The mitzvot are opportunities to achieve greatness.

Here the Sages make a statement that appears nowhere else in the liturgy, based on a verse in the Book of Job (35:7): "Even though man be righteous, what can he give You?" God is complete, perfect. Nothing we do will benefit Him. The mitzvot? These are opportunities that God, in His love for us, gave us to achieve true greatness. We are not doing God a favor, rather God is giving us the opportunity of a lifetime.

What more apropos place to make this point than at the end of Yom Kippur, when we're sorely tempted to feel holy?

Reflexive Prayer

For some people, communal prayer presents a strong obstacle. How can prayer be meaningful if everyone has to recite the exact same words? How can the prayers be fixed at certain times? Are we supposed to open up our hearts to God like clockwork?

In other words, does God need us to "wind Him up"?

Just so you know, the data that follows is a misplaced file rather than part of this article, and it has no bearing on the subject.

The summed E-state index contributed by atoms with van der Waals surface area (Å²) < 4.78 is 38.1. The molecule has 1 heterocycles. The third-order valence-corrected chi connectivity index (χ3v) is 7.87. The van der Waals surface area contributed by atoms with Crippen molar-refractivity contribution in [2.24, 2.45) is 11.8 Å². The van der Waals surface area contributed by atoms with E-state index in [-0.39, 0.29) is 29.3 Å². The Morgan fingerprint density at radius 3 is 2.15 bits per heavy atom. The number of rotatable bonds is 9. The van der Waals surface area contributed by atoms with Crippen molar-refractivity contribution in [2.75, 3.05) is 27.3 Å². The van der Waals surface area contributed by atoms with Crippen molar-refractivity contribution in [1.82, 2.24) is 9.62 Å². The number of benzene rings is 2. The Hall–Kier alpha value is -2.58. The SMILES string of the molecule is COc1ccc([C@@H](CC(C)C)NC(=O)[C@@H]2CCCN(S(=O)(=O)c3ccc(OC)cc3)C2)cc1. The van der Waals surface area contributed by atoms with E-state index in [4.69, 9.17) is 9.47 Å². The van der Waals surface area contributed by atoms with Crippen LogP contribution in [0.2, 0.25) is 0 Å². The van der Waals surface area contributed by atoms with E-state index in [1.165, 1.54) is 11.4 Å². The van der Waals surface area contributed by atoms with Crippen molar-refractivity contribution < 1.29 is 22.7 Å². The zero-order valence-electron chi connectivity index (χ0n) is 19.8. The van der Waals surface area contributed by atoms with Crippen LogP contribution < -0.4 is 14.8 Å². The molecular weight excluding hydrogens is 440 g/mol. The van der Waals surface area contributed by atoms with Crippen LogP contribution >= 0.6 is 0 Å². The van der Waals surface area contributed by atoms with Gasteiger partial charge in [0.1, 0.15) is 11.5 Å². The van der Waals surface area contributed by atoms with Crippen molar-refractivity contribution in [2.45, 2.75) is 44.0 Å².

Perhaps a misunderstanding arises from the Hebrew word tefilla, inadequately translated as "prayer." The verb l'hitpalel -- "to pray" -- is a reflexive verb, meaning that it is something done to oneself. Obviously, this does not mean that we pray to ourselves. So in what respect is Jewish prayer reflexive?

Jewish prayer is an act of introspection.

Prayer is reflexive because it brings us face to face with the great harmony at the core of our existence. The root "pallel" means to inspect. The reflexive form, therefore, is an act of personal introspection. When we pray, we look inside and ask, "What do I need to change about myself in order to get what I really want out of life?"

Jewish prayer is nourishment for the soul, and we need it three times a day, like clockwork.